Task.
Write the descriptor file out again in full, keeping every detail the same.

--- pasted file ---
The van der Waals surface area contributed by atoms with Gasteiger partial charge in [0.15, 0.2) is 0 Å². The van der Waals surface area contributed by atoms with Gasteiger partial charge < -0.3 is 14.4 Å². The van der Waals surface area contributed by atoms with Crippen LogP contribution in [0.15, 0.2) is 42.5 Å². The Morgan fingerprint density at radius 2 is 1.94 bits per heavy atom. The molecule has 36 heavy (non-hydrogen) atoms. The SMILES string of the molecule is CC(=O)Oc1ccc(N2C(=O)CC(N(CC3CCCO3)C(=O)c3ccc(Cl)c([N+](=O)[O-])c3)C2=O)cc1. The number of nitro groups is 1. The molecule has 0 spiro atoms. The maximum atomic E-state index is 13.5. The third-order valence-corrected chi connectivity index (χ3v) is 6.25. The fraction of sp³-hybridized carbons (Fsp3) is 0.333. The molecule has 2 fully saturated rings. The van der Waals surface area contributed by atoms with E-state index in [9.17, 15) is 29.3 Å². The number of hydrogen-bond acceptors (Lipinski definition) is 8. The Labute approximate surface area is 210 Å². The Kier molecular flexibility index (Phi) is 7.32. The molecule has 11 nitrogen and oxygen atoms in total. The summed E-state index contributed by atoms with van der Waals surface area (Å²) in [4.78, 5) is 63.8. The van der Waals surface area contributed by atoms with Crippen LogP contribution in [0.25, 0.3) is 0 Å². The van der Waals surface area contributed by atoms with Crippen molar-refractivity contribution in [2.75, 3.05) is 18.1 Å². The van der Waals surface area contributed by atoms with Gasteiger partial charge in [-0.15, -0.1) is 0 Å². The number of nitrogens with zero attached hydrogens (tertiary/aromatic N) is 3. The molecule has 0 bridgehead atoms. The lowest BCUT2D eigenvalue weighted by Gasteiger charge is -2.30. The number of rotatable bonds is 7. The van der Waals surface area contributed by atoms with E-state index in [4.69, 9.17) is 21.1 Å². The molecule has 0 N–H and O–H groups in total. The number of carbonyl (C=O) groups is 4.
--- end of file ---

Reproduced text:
The van der Waals surface area contributed by atoms with Gasteiger partial charge in [0.15, 0.2) is 0 Å². The van der Waals surface area contributed by atoms with Gasteiger partial charge < -0.3 is 14.4 Å². The van der Waals surface area contributed by atoms with Crippen LogP contribution in [0.15, 0.2) is 42.5 Å². The Morgan fingerprint density at radius 2 is 1.94 bits per heavy atom. The molecule has 36 heavy (non-hydrogen) atoms. The SMILES string of the molecule is CC(=O)Oc1ccc(N2C(=O)CC(N(CC3CCCO3)C(=O)c3ccc(Cl)c([N+](=O)[O-])c3)C2=O)cc1. The number of nitro groups is 1. The molecule has 0 spiro atoms. The maximum atomic E-state index is 13.5. The third-order valence-corrected chi connectivity index (χ3v) is 6.25. The fraction of sp³-hybridized carbons (Fsp3) is 0.333. The molecule has 2 fully saturated rings. The van der Waals surface area contributed by atoms with E-state index in [9.17, 15) is 29.3 Å². The number of hydrogen-bond acceptors (Lipinski definition) is 8. The Labute approximate surface area is 210 Å². The Kier molecular flexibility index (Phi) is 7.32. The molecule has 11 nitrogen and oxygen atoms in total. The summed E-state index contributed by atoms with van der Waals surface area (Å²) in [4.78, 5) is 63.8. The van der Waals surface area contributed by atoms with Crippen LogP contribution in [0.25, 0.3) is 0 Å². The van der Waals surface area contributed by atoms with Crippen molar-refractivity contribution in [2.75, 3.05) is 18.1 Å². The van der Waals surface area contributed by atoms with Gasteiger partial charge in [-0.15, -0.1) is 0 Å². The number of nitrogens with zero attached hydrogens (tertiary/aromatic N) is 3. The molecule has 0 bridgehead atoms. The lowest BCUT2D eigenvalue weighted by Gasteiger charge is -2.30. The number of rotatable bonds is 7. The van der Waals surface area contributed by atoms with E-state index in [4.69, 9.17) is 21.1 Å². The molecule has 0 N–H and O–H groups in total. The number of carbonyl (C=O) groups is 4.